Robert Grenier / Agence France-Presse & Al Jazeera – 2010-05-24 23:05:58
(May 24, 2010) — The drama over the nuclear deal signed by Brazil, Turkey and Iran demonstrates one thing above all: The bankruptcy of the current non-proliferation regime dominated by the nuclear weapons states.
Last Monday’s announcement of Iran’s agreement to ship roughly half of its current stockpile of low-enriched uranium to Turkey in return for 20 per cent enriched uranium fuel rods suitable for Tehran’s research reactor came as an unwelcome surprise in the P-5 capitals — the five permanent members of the UN Security Council — despite the agreement’s resemblance to one negotiated last October by those very nations.
The great powers’ response was not long in coming. The following day, word emerged that the P-5, including the Russians and Chinese, had agreed on a draft Security Council resolution tightening, at least marginally, existing nuclear-related international sanctions on Iran.
The two processes were not necessarily in conflict. But lest anyone miss the point, Hillary Clinton, the US secretary of state, was quick to release a statement: “This announcement is as convincing an answer to the efforts undertaken by Tehran over the last few days as any we could have taken.”
The message from Clinton and the US could hardly have been clearer: ‘We like the current P-5-led global non-proliferation regime just fine, thank you, and we don’t need any credulous mid-level powers messing about with it.’
Rather than addressing the substance of what Brazil and Turkey were attempting to achieve, Washington — and by limited extension the rest of the P-5 — were implicitly suggesting that the fruit of their efforts was in fact due to effective manipulation on the part of Iran to avoid the looming specter of enhanced UN sanctions.
To be sure, the Tehran agreement is of limited utility. It does not address the fundamentals of Iran’s nuclear program, nor does it do anything to enhance long-term international safeguards over Iranian nuclear activities consistent with its obligations under the 1970 Nuclear non-Proliferation Treaty (NPT) — of paramount concern given Tehran’s past pattern of duplicitous behaviour.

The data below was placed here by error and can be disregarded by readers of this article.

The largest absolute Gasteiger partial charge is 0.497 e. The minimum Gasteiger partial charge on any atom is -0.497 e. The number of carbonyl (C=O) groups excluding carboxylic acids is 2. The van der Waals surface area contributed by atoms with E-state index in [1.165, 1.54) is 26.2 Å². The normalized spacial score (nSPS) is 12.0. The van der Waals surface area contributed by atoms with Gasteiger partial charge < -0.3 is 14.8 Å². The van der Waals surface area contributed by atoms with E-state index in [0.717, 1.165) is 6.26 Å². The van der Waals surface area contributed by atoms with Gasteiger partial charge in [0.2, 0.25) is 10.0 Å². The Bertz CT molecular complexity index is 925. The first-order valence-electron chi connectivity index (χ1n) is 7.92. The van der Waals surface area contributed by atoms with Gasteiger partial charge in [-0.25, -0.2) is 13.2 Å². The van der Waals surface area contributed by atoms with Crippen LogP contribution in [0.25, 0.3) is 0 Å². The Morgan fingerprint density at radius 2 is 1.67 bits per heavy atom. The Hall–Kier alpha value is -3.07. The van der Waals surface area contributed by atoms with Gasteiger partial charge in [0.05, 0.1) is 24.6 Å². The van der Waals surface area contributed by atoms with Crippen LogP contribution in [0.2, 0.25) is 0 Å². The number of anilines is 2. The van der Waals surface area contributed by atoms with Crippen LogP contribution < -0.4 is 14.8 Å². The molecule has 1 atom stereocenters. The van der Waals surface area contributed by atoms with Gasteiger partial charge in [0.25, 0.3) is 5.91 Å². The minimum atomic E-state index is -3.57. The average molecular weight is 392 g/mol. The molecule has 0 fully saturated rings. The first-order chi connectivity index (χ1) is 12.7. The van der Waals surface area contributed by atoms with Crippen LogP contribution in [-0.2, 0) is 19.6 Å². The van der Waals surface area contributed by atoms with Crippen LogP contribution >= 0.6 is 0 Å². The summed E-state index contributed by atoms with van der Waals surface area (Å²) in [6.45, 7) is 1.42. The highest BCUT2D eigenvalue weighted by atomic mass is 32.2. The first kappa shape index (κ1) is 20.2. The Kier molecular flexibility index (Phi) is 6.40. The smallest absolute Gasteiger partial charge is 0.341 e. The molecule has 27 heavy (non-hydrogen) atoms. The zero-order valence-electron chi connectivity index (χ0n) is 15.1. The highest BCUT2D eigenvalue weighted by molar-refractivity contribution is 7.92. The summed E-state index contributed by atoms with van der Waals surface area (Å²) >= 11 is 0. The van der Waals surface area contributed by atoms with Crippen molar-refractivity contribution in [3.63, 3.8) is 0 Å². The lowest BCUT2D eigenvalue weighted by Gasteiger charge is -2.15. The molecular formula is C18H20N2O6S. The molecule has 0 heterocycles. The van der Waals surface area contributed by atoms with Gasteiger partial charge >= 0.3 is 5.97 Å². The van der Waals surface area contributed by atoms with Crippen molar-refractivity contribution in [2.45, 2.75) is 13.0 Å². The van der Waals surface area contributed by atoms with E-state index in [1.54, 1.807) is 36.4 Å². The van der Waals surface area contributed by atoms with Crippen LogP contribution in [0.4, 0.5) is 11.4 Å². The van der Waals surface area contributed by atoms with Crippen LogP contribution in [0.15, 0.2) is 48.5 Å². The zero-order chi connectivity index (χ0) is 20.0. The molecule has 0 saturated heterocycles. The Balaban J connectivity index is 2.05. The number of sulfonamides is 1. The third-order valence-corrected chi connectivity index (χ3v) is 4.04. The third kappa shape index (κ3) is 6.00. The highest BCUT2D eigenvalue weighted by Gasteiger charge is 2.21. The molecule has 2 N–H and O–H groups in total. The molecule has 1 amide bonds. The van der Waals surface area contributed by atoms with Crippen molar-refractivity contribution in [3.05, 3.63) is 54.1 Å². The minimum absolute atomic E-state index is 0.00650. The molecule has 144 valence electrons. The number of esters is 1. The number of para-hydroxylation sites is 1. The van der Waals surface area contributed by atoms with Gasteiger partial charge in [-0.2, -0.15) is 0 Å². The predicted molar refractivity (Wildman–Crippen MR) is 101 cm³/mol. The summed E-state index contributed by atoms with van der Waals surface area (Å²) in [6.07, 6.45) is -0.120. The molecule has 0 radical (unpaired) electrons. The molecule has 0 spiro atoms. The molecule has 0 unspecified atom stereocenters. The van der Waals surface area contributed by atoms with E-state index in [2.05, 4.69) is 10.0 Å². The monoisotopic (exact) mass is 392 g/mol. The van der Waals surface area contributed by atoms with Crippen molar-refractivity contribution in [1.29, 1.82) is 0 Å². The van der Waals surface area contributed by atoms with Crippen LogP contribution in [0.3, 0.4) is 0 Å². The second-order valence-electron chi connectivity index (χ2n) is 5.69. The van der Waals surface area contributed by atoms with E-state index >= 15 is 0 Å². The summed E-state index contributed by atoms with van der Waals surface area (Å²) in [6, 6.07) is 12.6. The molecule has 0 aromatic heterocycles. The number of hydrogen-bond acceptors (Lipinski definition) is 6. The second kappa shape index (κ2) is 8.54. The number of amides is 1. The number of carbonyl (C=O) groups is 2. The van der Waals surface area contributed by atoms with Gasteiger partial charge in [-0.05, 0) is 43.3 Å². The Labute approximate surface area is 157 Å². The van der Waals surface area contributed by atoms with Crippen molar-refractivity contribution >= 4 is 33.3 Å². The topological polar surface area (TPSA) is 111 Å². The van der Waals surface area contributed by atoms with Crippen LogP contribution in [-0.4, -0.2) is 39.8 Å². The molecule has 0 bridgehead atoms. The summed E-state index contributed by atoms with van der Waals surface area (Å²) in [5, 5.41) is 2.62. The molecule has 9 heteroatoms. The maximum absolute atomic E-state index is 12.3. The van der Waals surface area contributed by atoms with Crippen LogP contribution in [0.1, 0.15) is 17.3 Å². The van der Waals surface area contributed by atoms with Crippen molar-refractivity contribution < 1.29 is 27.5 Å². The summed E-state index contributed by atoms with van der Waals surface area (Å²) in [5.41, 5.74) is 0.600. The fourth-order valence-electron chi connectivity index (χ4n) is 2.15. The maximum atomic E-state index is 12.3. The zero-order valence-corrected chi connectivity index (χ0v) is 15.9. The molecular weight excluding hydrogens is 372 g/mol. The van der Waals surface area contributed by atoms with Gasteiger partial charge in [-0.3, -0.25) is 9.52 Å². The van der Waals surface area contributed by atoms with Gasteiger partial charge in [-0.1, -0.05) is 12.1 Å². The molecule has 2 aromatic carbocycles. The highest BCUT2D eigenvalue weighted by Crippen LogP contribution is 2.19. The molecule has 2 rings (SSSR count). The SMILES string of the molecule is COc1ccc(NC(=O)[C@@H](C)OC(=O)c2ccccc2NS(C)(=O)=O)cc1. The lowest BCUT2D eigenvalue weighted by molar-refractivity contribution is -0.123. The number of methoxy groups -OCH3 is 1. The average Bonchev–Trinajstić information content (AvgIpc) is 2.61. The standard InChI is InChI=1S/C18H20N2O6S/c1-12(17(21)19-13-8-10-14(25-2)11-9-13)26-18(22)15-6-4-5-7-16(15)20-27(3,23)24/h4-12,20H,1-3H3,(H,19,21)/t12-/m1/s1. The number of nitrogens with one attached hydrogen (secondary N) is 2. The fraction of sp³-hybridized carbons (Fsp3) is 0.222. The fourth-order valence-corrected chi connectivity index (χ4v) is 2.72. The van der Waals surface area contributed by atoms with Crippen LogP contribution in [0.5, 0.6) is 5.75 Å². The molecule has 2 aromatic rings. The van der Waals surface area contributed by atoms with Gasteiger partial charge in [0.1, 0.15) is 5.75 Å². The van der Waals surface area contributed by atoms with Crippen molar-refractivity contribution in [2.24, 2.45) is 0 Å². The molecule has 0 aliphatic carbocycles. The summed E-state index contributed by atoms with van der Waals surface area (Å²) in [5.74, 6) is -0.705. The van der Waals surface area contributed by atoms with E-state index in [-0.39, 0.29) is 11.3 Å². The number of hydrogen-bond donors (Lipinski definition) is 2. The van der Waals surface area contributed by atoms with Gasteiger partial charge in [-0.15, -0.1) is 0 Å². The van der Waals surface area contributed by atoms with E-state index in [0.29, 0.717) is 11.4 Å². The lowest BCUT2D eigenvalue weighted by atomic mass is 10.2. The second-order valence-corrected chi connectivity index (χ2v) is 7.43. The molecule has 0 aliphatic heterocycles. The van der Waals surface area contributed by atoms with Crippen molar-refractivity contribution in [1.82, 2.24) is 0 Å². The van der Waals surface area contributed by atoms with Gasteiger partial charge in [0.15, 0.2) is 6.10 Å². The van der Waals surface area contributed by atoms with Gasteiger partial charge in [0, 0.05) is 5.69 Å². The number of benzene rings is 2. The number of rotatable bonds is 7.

The agreement is best considered a confidence-building measure, and one which would help buy further time for a more effective negotiated agreement; but that is precisely what could be said of the original swap agreement negotiated last year, before the Iranians decided to back out. The deal is a confidence-building measure that buys time for more negotiations [Reuters]
Far more significant than the details of Monday’s agreement are the sentiments and principles which stand behind them — views which do not reside solely in Turkey and Brazil, but which are strongly shared by other emerging powers whose acceptance of, and complicity with, international non-proliferation efforts is critical to their long-term success.
Prominent among these non-aligned leaders are Egypt, Indonesia and South Africa.
It is worth noting that both Turkey and Egypt, in particular, have strong reasons to fear Iran’s development of a nuclear weapon, which could threaten them directly and which would certainly have the effect of upsetting the power balance in their region.